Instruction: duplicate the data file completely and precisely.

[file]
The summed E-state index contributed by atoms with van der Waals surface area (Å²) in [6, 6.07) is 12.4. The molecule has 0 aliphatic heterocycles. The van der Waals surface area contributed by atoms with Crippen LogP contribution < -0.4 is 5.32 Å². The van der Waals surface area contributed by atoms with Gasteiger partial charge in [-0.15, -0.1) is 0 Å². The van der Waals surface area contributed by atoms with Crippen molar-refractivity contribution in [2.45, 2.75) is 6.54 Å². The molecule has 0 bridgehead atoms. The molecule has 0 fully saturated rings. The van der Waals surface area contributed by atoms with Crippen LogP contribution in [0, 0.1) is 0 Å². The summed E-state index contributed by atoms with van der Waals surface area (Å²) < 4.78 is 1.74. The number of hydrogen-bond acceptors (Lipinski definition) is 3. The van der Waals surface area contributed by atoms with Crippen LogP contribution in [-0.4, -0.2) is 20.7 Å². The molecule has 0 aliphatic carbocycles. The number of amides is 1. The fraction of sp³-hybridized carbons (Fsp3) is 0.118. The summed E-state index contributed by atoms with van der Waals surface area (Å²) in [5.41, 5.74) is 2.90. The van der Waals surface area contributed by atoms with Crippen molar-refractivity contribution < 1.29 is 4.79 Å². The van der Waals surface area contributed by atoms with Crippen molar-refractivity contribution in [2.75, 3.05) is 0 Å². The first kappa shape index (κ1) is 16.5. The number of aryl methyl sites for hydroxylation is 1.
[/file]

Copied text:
The summed E-state index contributed by atoms with van der Waals surface area (Å²) in [6, 6.07) is 12.4. The molecule has 0 aliphatic heterocycles. The van der Waals surface area contributed by atoms with Crippen LogP contribution < -0.4 is 5.32 Å². The van der Waals surface area contributed by atoms with Gasteiger partial charge in [-0.15, -0.1) is 0 Å². The van der Waals surface area contributed by atoms with Crippen molar-refractivity contribution in [2.45, 2.75) is 6.54 Å². The molecule has 0 bridgehead atoms. The molecule has 0 fully saturated rings. The van der Waals surface area contributed by atoms with Crippen LogP contribution in [0, 0.1) is 0 Å². The summed E-state index contributed by atoms with van der Waals surface area (Å²) < 4.78 is 1.74. The number of hydrogen-bond acceptors (Lipinski definition) is 3. The van der Waals surface area contributed by atoms with Crippen LogP contribution in [-0.4, -0.2) is 20.7 Å². The molecule has 0 aliphatic carbocycles. The number of amides is 1. The fraction of sp³-hybridized carbons (Fsp3) is 0.118. The summed E-state index contributed by atoms with van der Waals surface area (Å²) in [5.41, 5.74) is 2.90. The van der Waals surface area contributed by atoms with Crippen molar-refractivity contribution < 1.29 is 4.79 Å². The van der Waals surface area contributed by atoms with Crippen molar-refractivity contribution in [2.75, 3.05) is 0 Å². The first kappa shape index (κ1) is 16.5. The number of aryl methyl sites for hydroxylation is 1.